Wednesday, November 30, 2011

Around the square: Part 1

This is the last week of Chariton's Main Street Iowa application process --- a very busy time for many people. There seems to be no reason now why the application will not be submitted by deadline; how it will fare in the new year remains to be seen --- but it's been an amazing effort.

My job today is to come up with 25 photos (on CD) taken in the proposed Main Street District (the eight contiuguous blocks surrounding the courthouse plus appended block portions containing First United Methodist Church, First Presbyterian Church and the American Legion building).

So in order to avoid taxing my brain by thinking about anything else, I thought we'd start a little tour of the proposed district featuring some of those photos. Main Street 's goal is economic development within the context of historic preservation, so everything here is of historic relevance to the district, architecturally significant or a contributing "amenity."

1. Northside commercial suite (at the top), intersection of Braden Avenue and North Grand Street. These three buildings, Ben Franklin (historically, Blake), I.O.O.F. (known by many of us as the old Spurgeons) and Piper's, were built between 1888 (Piper's) and 1900, replacing wooden structures. They're significant becamse they basically look as they always have (Piper's has been restored) other than replacement windows and function as they always have --- contiguous retail operations.

2. Hotel Charitone, intersection of Braden Avenue and North Grand Street. Built during 1923 as one of Iowa's first "fireproof" hotels, this poor old thing is on the National Register of Historic Places because of its design, its prominence on the square and the fact it's part of a suite of classic buildings designed by Chariton architect William Perkins. Although structurally sound and a candidate for redevelopment, it has a number of challenges, several obvious, others (including the roof and absentee ownership), not.

3. Chariton Newspapers building, east of the Charitone on Braden. Also on the National Register, in large part because it, too, was designed by William Perkins, it remains sound although the exterior needs to be refreshed.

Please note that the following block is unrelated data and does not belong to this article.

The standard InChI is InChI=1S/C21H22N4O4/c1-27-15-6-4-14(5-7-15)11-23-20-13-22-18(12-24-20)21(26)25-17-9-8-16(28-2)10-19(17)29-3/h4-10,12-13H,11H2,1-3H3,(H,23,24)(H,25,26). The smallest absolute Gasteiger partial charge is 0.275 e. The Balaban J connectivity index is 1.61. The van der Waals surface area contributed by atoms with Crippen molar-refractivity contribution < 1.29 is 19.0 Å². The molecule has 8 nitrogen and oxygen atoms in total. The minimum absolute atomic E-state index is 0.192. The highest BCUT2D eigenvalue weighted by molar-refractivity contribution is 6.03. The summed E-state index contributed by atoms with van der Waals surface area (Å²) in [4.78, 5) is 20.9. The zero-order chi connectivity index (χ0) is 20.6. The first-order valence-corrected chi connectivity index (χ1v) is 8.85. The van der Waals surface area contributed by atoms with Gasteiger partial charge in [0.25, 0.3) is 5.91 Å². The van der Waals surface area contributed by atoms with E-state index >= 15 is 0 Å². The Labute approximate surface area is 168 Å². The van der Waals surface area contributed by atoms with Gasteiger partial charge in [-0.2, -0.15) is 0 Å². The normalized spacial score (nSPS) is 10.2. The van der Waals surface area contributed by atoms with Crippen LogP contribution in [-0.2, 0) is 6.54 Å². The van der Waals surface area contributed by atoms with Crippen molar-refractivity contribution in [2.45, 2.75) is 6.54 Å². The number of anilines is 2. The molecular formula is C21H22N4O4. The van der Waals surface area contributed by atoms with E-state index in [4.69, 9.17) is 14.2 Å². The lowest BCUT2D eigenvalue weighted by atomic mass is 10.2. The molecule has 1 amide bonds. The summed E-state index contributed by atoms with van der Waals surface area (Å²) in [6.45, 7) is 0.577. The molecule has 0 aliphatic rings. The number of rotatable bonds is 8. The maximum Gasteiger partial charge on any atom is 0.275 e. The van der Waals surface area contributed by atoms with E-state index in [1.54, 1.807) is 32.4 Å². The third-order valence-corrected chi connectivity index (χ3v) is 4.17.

4. Chariton Free Public Library, built during 1904 at the intersection of Braden and North 8th, also is on the National Register of Historic Places. It was the first Carnegie library built according to what became known as the "Chariton Plan," so there are similar-looking libraries all over the place. Although not evident here, a sympathetic extension to the north, utilizing the same design and materials, has more than doubled its size.

5. First Presbyterian Church, built during 1909, also at the intersection of Braden and North 8th, is one of Chariton's three grandest vintage church buildings (First United Methodist and Sacred Heart Catholic are the others). It is built of brick with pressed cement block (pretending to be stone) veneering over a limestone foundation and appears largely intact, although it has lost the dome that once crowned it. The beautiful stained glass dome liner, however, remains an interior feature.

6. Constitution Park (aka the birthplace of Frank D. Myers as well as a huge number of other native Lucas Countyans), also at the intersection of Braden and North 8th. This small nicely landscpaed park was developed on the site of Yocom Hospital which, until construction of the first part of the current Lucas County Health Center during the 1960s, was Lucas County's only hospital, operated privately by the Yocom family.

7. Gibbon Drug Store building, back on the square at the intersection of Braden Avenue and North Grand Street. Built during 1879 by Dr. William H. Gibbon, this is the oldest remaining building on the east side of the square. Built as a single-front building, the north half of the Mallory & Law Block immediately to the south has been appended to it and because of their similar facades gives it the appearance of a double-front building. Both the Gibbon building and Mallory & Law once had impressive cast metal cornices. And yes, that light pole is leaning in an alarming manner, which seems an absurd thing not to deal with.

8. Eikenberry-Crozier building. intersection of Court Avenue and North Grand Street. Built in 1894 by the Daniel Eikenberry estate for, among others, the J.T. Crozier mercantile firm, this is the best brick example of the the Richardson romanesque style on the square. It remains largely intact and structurally sound, although the windows obviously are not correct and the post-and-shingle arcade in front is out of character, too.

9. Built during 1917 to a restrained classical revival plan, the Chariton Post Office at the intersection of South Grand Street and Linden Avenue is virtually intact and well maintained. The lobby has not been altered either, so a ghost from 1920 who stepped inside would have no trouble recognizing familiar territory. It's looked a little lonely and barren since the big tree to the north came down a couple of years ago. It's never clear to me why trees are not replaced when they come down.

That's it for this morning.

1 comment:

Ken said...

That's an impressive array of historical structures. Looking forward to the sequels.